The Women Of
Political Animals Vs. The Men (And Women) Of The Newsroom: Sunday Night TV Cage Match
4:00 pm, July 20th | by
Will McAvoy would probably not approve, but I find USA’s new miniseries Political Animals to be much more entertaining television than the ponderous HBO prestige television series that is The Newsroom (although I do enjoy watching and grumbling at the latter very much). Bonus: Political Animals does not endorse the view that all women are dumb yet hyper-articulate bitches! Double bonus: many of the female characters on Political Animals are excellent at their jobs and can also string a sentence together without falling down and/or sending personal emails to everyone they work with. It’s like an alternate universe or something!
I realized after watching the pilot of
Political Animals that many of the show’s female characters have close analogs on The Newsroom, and I decided to pit them against each other in order to determine, empirically, which show has the higher Awesome Lady Quotient. Join me for this highly scientific process in the slideshow below.
1.Will McAvoy vs. Elaine Barrish-Hammond
This hardly seems fair — Elaine is so much better at being a hard-nosed, brilliant, prickly, admirable lead than Will that it's almost embarrassing. Case in point: Will delivers a smackdown to a lady he's on a date with who dares to express a fondness for reality television, calling her a "bitch." Elaine gets groped by the Russian foreign minister at a press conference and then threatens to serve him his own testicles "in a cold borscht soup." Who scares you more? Exactly.
2.Mackenzie McHale vs. Susan Berg
Okay, so these are both ladies, but they had to be matched up since they both fill the "brilliant journalist with a difficult personal life" void on their respective shows. The only difference is that Susan Berg is poised and competent, while Mac is a complete basket case. How would Mac have reacted to the news that her boyfriend was cheating on her? Probably by knocking over twelve desks on her way to email everyone in the office about it. Susan, by contrast, breaks up with the dude immediately and discreetly in the elevator bay. Advantage, Susan.
3.The sole Political Animals Bimbo vs. The Newsroom's Bimbo Parade
Neither show covers itself in glory here — Eva Flores on
Political Animals is as shallow as her chest is insured (read: to an absurd degree), but she gets more than a handful of lines (when the peripheral female characters on The Newsroom talk, it's usually to make themselves look stupid) and is treated kindly by Elaine and her family. Unlike say, the women Will dates, whom Mac refers to as the "Netflix queue of crazy divorced women with digitally remastered breasts."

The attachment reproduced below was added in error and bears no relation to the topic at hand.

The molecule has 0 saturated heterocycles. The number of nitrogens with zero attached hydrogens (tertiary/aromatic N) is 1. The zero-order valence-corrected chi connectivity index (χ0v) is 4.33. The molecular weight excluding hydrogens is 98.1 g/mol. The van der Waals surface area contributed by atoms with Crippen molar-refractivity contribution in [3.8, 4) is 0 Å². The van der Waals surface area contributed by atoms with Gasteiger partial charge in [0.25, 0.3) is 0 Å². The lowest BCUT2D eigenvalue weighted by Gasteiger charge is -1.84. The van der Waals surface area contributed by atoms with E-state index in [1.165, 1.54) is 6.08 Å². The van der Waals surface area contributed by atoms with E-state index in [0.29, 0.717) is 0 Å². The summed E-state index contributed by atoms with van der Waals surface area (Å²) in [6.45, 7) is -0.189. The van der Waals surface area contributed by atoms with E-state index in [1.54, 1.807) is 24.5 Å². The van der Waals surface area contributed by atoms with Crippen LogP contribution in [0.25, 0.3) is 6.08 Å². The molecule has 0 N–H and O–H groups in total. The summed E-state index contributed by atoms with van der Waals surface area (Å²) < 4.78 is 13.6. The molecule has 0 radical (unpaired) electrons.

4.Georgia Gibbons vs. Neal Sampat
While Neal is objectively a better person than the boyfriend-stealing Georgia, making this a win for
The Newsroom, neither character is all that great. This is mostly due to both shows' insistence that the internet doesn't exist and blogging is a fake job that can only be successfully handled by sociopaths or conspiracy theorists (if we ever hear about Neal's Big Foot PowerPoint presentation again I will jump out of the nearest window).
5.Margaret Barrish vs. Charlie Skinner
This is also easy. Margaret and Charlie are similar in that they are both of a certain age, frequently drunk, and lack much of a filter. However, while Charlie is mostly in the show to affirm how amazing Will McAvoy is despite all evidence to the contrary, Margaret is the kind of insane woman who starts drinking at the stroke of 5pm and won't say no to a Jack Daniels margarita. She is also not allowed to talk to reporters because she is either too drunk, too honest, or both. She rules, is what I'm saying.
6.Well, I'm going to have to call it.
Political Animals lacks in prestige television pedigree, it more than makes up for with its strong, interesting, complicated female characters. The Newsroom can keep its speechifying and self-seriousness — I'll be over at USA, drinking Jack Daniels margaritas with Sigourney Weaver and Ellen Burstyn and giggling at Ciarán Hinds's insane Southern accent.